Seeking advantage in U.S. stem cell controversy

So far political pressure has not slowed the progress of U.S. science on stem cells. But if the latest breakthrough does give political opponents an upper hand, there are lots of other places to go.

Singapore biopolisGovernments worldwide are seeking to take advantage of the continuing controversy over stem cell research in the U.S.

Research opponents have been using the recent breakthrough in reprogramming to demand embryonic stem cell research be put on the "back burner." Bogus claims of 73 existing cures using adult stem cells are also being made on the campaign trail.

Until now, Europe has been outside the progress loop due to restrictive laws against research using embryos. That may be about to change.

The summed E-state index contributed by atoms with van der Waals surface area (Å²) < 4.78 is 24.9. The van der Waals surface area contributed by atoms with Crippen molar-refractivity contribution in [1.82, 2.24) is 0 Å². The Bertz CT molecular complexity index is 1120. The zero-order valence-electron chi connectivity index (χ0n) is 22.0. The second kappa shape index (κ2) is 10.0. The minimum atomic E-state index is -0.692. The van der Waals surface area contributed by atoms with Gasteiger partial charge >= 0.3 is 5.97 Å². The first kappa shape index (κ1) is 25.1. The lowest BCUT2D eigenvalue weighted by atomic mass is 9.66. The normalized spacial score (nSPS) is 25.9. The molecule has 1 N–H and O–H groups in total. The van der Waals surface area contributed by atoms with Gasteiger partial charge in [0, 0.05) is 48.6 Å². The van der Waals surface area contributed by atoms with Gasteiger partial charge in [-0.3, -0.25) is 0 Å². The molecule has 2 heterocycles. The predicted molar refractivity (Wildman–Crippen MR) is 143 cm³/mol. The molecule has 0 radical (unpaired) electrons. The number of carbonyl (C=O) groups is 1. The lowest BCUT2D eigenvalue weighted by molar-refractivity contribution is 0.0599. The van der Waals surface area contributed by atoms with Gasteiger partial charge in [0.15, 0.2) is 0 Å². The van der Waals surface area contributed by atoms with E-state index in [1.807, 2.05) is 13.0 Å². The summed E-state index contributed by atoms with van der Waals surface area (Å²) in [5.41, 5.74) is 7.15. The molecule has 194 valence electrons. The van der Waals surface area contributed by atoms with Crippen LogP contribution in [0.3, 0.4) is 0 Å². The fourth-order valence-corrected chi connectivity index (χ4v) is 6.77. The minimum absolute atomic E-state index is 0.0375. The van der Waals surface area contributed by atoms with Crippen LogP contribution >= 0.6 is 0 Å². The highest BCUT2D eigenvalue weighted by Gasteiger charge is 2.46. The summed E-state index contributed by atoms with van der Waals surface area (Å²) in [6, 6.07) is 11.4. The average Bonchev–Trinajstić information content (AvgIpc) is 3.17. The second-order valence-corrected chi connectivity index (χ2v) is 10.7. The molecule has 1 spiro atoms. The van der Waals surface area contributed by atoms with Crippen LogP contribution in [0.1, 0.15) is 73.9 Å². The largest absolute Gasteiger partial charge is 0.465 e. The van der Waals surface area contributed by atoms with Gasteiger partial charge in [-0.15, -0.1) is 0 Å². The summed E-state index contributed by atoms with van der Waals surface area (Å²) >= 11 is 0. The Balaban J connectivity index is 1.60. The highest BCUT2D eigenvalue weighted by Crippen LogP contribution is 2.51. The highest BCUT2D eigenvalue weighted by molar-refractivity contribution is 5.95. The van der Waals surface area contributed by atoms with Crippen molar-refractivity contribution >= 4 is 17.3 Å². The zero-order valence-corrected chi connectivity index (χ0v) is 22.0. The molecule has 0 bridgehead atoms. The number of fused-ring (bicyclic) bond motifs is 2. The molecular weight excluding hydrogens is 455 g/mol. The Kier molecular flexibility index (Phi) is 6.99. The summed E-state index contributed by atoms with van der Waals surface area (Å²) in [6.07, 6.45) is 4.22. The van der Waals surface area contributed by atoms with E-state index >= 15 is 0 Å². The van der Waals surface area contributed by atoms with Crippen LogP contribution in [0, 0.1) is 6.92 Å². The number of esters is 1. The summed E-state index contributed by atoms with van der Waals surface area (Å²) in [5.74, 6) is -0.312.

Germany will double its investment in stem cell research, and plans to loosen its rules against the use of embryonic stem cells. Britain is actively educating its public on the technology.

Asia is where the competition will be fiercest. Laws there are highly supportive of using embryos in research.

Singapore's Biopolis hub  (top) is building a "dream team" of researchers, and scientists there are starting to work with each other, rather than just tieing themselves to an American lab.  

So far political pressure has not slowed the progress of U.S. science on stem cells.  But if the latest breakthrough does give political opponents an upper hand, there are lots of other places to go.

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